• Happy (late) 80th, Margaret Springer! (UK-born Canadian writer: Move Ov

    From Lenona@21:1/5 to All on Sun Jan 10 13:24:13 2021
    Her birthday was yesterday.

    Born in England, she moved to Canada at age 11, became a librarian, worked for the magazine Highlights for Children, and now lives in Waterloo, Ontario.

    (includes photo)

    From Contemporary Authors:

    A Royal Ball may have been Margaret Springer's first children's book, but it was not her first venture into children's literature. Since 1982, her poetry, fiction, and nonfiction have appeared in such magazines as Highlights for Children, Turtle,
    Pennywhistle Press, and Clubhouse. To date, she has seen publication of more than seventy of her stories and articles.

    A Royal Ball is the story of Queen Zygoma and King Mervin. Although their realms are right next to each other, the queen and king, for reasons no one can remember, have long been enemies. However, Queen Zygoma's seven daughters and King Mervin's seven
    sons conspire to bring peace between their parents.

    The inspiration for Springer's stories come in various ways. She told CA: "I write primarily for young readers, because that is such a vast and enthusiastic audience, constantly reinventing itself: various age levels, different genres and lengths,
    changing markets. It's fun to entertain, and also good to know that the underlying values which are important to me can find a wider audience." She saves newspaper clippings that interest her and uses them as the basis for her stories. She also keeps a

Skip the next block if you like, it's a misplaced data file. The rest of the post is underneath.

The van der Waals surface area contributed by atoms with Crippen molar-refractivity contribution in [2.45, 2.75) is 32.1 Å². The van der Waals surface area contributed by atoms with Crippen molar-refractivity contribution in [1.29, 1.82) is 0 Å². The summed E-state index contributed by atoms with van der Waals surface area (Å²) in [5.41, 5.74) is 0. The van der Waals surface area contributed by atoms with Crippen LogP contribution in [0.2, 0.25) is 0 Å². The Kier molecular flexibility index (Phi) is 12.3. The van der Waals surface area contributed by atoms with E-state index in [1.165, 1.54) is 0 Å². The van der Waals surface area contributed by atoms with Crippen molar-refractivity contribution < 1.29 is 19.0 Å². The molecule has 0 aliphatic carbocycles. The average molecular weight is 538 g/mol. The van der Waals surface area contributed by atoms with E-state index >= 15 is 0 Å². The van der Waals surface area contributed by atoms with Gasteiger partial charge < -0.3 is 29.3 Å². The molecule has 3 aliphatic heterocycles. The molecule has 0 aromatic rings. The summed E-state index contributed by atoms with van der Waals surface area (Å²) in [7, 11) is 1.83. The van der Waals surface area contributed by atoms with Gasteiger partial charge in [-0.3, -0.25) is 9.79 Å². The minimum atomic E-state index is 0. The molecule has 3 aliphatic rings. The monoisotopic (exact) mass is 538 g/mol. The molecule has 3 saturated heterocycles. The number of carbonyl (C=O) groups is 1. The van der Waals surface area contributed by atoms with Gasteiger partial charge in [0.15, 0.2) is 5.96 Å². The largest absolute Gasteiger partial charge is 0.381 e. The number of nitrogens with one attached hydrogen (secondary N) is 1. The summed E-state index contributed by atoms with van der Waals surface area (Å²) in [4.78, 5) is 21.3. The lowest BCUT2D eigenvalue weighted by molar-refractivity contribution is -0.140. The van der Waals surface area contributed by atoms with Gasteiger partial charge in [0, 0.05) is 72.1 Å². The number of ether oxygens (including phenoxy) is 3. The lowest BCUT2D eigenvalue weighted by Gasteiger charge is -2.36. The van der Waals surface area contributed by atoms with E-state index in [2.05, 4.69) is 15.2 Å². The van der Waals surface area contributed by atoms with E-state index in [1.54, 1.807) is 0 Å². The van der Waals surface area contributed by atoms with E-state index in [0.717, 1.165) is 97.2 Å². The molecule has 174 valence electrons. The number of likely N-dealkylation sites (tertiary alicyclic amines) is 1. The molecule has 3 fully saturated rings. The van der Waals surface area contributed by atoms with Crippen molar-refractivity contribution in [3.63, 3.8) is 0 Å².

jar filled with words written on scraps of paper, and picks them out for story ideas. For instance, "Dishpan Ducks," published in Highlights for Children in 1990, was inspired by newspaper clippings about oil spills. Another story, "Elephant Yoga," came
    about when she reached into her jar and drew the words "jungle," "waterfall," and "mouse."...

    (some titles - there may be more than one Springer)


    A Royal Ball, illustrated by Tom O'Sullivan, 1992

    Move Over, Einstein!, illustrated by Biz Hull, 1997
    ("Tatiana Kumpf's big chance to prove herself comes when she enters the competition for the best science project. But can she overcome her lack of confidence in time?")

    Dr. Beastly's Lab, 1998

    Finding Annie, 2005.


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